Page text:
"The market does not yet believe the Fed" and it probably should, said Mr. Knutzen. Neuberger Berman had AUM of $401 billion as of Sept. 30.
Against that backdrop, some market veterans warn that signs of exuberance, irrational or not, could delay Fed easing. "The more relief rallies we have, the longer it's likely to be, because they want to really tighten conditions," said Virginie Maisonneuve, London-based global CIO equity with Allianz Global Investors. AGI reported AUM of €521 billion ($554.9 billion) as of Sept. 30.
For now, said LGIM's Ms. Laud, equity markets appear to be pricing in a soft landing "and we are very cautious that this might be a bit premature," raising the prospect of more downside during the coming year.
Andrew Pease, Russell Investments' London-based global head of investment strategy, said he has concerns about potential downside in 2024 as well if a so-called soft landing by the Fed in 2023 allows inflationary pressures to continue simmering just below the surface.
On a potential "Goldilocks" scenario, he said: "You get the slowdown to, say, 1% growth or half a percent growth, the unemployment rate goes up by about a percentage point and inflation comes back down with a 2 in front of it." While possible, "a lot of things would have to go right for that case to play out," he said.
If, instead, inflation were to drop to a percentage point or two above the Fed's 2% target, pushing up real incomes in a way that causes consumer spending to accelerate, the central bank could have to resume tightening toward the end of 2023 — well after the first quarter pause in the rate hiking cycle many market participants now expect — and lift the fed funds rate toward 6%, Mr. Pease predicted. That could result in a significant recession in 2024 that would overshadow the shallow, brief downturn widely anticipated now for 2023. Mr. Pease said that scenario, while unlikely, is perilous enough to merit concern.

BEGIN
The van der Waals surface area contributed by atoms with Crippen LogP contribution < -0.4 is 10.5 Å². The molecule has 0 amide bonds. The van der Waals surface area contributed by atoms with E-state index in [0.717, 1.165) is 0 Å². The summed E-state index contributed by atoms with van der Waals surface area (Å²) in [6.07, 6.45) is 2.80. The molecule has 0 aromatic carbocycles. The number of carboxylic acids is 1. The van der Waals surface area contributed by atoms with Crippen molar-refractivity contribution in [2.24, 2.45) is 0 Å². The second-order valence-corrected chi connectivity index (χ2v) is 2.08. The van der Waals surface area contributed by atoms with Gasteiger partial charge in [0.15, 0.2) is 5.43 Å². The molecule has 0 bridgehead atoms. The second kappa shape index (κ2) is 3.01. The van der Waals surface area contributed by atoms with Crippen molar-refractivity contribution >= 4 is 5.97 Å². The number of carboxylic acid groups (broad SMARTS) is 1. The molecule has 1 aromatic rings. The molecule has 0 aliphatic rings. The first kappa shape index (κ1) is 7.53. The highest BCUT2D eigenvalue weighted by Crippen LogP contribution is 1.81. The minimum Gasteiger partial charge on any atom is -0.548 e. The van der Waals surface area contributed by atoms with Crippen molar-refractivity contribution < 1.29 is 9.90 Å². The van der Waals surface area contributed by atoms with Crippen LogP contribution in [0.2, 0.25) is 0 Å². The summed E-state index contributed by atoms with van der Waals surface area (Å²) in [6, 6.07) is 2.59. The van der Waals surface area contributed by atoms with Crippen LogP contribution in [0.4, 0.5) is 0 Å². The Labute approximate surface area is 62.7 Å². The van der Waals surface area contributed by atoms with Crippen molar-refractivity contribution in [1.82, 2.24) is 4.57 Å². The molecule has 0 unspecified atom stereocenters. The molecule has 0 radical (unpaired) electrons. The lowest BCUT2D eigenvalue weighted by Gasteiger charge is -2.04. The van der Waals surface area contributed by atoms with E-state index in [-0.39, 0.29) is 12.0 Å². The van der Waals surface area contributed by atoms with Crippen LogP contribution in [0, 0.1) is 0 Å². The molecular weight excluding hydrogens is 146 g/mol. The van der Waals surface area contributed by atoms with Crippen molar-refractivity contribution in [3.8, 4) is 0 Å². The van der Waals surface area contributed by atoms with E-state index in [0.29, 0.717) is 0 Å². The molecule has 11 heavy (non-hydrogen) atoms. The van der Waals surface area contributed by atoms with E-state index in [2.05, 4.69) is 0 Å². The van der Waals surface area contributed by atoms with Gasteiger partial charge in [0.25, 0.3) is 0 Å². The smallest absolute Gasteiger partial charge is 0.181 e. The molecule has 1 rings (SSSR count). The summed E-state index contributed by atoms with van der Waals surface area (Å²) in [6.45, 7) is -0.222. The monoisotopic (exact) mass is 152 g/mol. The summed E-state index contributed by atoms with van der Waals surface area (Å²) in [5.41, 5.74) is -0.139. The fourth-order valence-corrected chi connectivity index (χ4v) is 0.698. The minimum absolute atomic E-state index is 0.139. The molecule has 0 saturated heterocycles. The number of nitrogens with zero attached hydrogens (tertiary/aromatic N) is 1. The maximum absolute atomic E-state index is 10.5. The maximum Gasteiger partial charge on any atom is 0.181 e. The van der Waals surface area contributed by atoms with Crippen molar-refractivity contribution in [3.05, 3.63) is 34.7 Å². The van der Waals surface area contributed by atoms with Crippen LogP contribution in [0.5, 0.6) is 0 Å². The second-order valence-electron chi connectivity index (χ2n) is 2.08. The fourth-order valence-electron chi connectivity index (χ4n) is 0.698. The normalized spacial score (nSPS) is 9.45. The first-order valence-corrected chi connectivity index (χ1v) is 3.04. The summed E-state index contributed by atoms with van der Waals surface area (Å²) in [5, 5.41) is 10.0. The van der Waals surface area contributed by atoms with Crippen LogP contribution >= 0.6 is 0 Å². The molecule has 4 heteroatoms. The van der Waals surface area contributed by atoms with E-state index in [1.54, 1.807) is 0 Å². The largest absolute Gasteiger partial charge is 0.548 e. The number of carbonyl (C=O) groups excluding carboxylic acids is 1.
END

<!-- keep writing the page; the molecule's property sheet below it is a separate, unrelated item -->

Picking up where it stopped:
Complicating the outlook now is an especially daunting environment for making forecasts, market veterans said.
Russell's base case is for a recession in 2023 but "this has been such a different cycle on so many different levels that it's very, very hard to predict," Mr. Pease said.
"We're all looking at the same indicators" — the biggest tightening since former Fed Chairman Paul Volcker, the yield curve as inverted as it has been since the 1980s, the Institute for Supply Management index is now below 50, which are all recession precursers but "we're coming out of this most unusual economic environment ever," the Russell veteran noted. Maybe the ISM, focused on goods, is "not the best indicator" at a moment when demand for services is playing catch up following a pandemic surge in goods purchases, he said.
Forecasting, difficult at the best of times, is particularly challenging now in an environment dominated by potential tail risks, including the Russia-Ukraine war and China's pandemic reopening, said LGIM's Ms. Laud.
For example, a peace deal in Ukraine would cause gas prices to plummet and U.K. and European stocks to go through the roof — a challenging consideration to integrate into a normal, fundamental analysis, Ms. Laud noted.
"We're particularly looking at the reaction function of the labor market" — how interest rate changes could impact a labor market coming out of two years of pandemic lockdowns, Ms. Laud said. Such an analysis could hold the key to forecasts on interest rates and recessions, she added.